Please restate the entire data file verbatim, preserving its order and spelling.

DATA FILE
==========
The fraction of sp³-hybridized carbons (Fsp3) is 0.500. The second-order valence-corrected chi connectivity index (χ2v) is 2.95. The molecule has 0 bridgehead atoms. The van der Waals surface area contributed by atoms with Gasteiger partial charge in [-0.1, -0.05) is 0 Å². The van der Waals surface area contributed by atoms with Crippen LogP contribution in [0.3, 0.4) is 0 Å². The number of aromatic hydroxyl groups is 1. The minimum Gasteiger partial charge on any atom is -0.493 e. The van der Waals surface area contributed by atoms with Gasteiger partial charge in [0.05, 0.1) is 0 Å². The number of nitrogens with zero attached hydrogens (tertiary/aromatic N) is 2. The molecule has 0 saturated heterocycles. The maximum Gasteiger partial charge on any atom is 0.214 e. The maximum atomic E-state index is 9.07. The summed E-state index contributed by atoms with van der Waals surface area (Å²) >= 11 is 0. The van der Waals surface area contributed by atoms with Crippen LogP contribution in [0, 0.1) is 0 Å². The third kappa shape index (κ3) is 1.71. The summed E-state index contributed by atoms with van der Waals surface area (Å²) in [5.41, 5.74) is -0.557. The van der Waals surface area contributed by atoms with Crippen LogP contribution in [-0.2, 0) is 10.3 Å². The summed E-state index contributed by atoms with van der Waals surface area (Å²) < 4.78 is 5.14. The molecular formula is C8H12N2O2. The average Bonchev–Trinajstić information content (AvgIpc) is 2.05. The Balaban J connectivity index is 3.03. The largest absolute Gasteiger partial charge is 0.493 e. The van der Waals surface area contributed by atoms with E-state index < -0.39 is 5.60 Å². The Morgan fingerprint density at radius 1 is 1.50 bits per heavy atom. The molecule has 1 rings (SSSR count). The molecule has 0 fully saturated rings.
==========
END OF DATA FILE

The fraction of sp³-hybridized carbons (Fsp3) is 0.500. The second-order valence-corrected chi connectivity index (χ2v) is 2.95. The molecule has 0 bridgehead atoms. The van der Waals surface area contributed by atoms with Gasteiger partial charge in [-0.1, -0.05) is 0 Å². The van der Waals surface area contributed by atoms with Crippen LogP contribution in [0.3, 0.4) is 0 Å². The number of aromatic hydroxyl groups is 1. The minimum Gasteiger partial charge on any atom is -0.493 e. The van der Waals surface area contributed by atoms with Gasteiger partial charge in [0.05, 0.1) is 0 Å². The number of nitrogens with zero attached hydrogens (tertiary/aromatic N) is 2. The molecule has 0 saturated heterocycles. The maximum Gasteiger partial charge on any atom is 0.214 e. The maximum atomic E-state index is 9.07. The summed E-state index contributed by atoms with van der Waals surface area (Å²) >= 11 is 0. The van der Waals surface area contributed by atoms with Crippen LogP contribution in [0, 0.1) is 0 Å². The third kappa shape index (κ3) is 1.71. The summed E-state index contributed by atoms with van der Waals surface area (Å²) in [5.41, 5.74) is -0.557. The van der Waals surface area contributed by atoms with Crippen LogP contribution in [-0.2, 0) is 10.3 Å². The summed E-state index contributed by atoms with van der Waals surface area (Å²) < 4.78 is 5.14. The molecular formula is C8H12N2O2. The average Bonchev–Trinajstić information content (AvgIpc) is 2.05. The Balaban J connectivity index is 3.03. The largest absolute Gasteiger partial charge is 0.493 e. The van der Waals surface area contributed by atoms with E-state index < -0.39 is 5.60 Å². The Morgan fingerprint density at radius 1 is 1.50 bits per heavy atom. The molecule has 1 rings (SSSR count). The molecule has 0 fully saturated rings.